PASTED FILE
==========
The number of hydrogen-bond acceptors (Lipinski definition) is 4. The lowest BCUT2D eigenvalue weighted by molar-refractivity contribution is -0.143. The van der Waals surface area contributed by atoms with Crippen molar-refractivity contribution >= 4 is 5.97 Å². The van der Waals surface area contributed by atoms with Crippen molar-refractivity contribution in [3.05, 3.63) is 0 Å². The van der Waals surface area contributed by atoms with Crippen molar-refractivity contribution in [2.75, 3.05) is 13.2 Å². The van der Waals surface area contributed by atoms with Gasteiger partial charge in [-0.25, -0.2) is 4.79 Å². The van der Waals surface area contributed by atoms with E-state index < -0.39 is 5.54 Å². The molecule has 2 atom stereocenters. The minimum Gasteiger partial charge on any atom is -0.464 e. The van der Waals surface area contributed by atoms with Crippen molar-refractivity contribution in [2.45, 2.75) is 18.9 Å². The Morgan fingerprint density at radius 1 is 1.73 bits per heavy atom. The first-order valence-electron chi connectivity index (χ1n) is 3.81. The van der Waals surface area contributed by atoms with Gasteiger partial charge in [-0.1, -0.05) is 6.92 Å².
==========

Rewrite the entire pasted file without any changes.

The number of hydrogen-bond acceptors (Lipinski definition) is 4. The lowest BCUT2D eigenvalue weighted by molar-refractivity contribution is -0.143. The van der Waals surface area contributed by atoms with Crippen molar-refractivity contribution >= 4 is 5.97 Å². The van der Waals surface area contributed by atoms with Crippen molar-refractivity contribution in [3.05, 3.63) is 0 Å². The van der Waals surface area contributed by atoms with Crippen molar-refractivity contribution in [2.75, 3.05) is 13.2 Å². The van der Waals surface area contributed by atoms with Gasteiger partial charge in [-0.25, -0.2) is 4.79 Å². The van der Waals surface area contributed by atoms with E-state index < -0.39 is 5.54 Å². The molecule has 2 atom stereocenters. The minimum Gasteiger partial charge on any atom is -0.464 e. The van der Waals surface area contributed by atoms with Crippen molar-refractivity contribution in [2.45, 2.75) is 18.9 Å². The Morgan fingerprint density at radius 1 is 1.73 bits per heavy atom. The first-order valence-electron chi connectivity index (χ1n) is 3.81. The van der Waals surface area contributed by atoms with Gasteiger partial charge in [-0.1, -0.05) is 6.92 Å².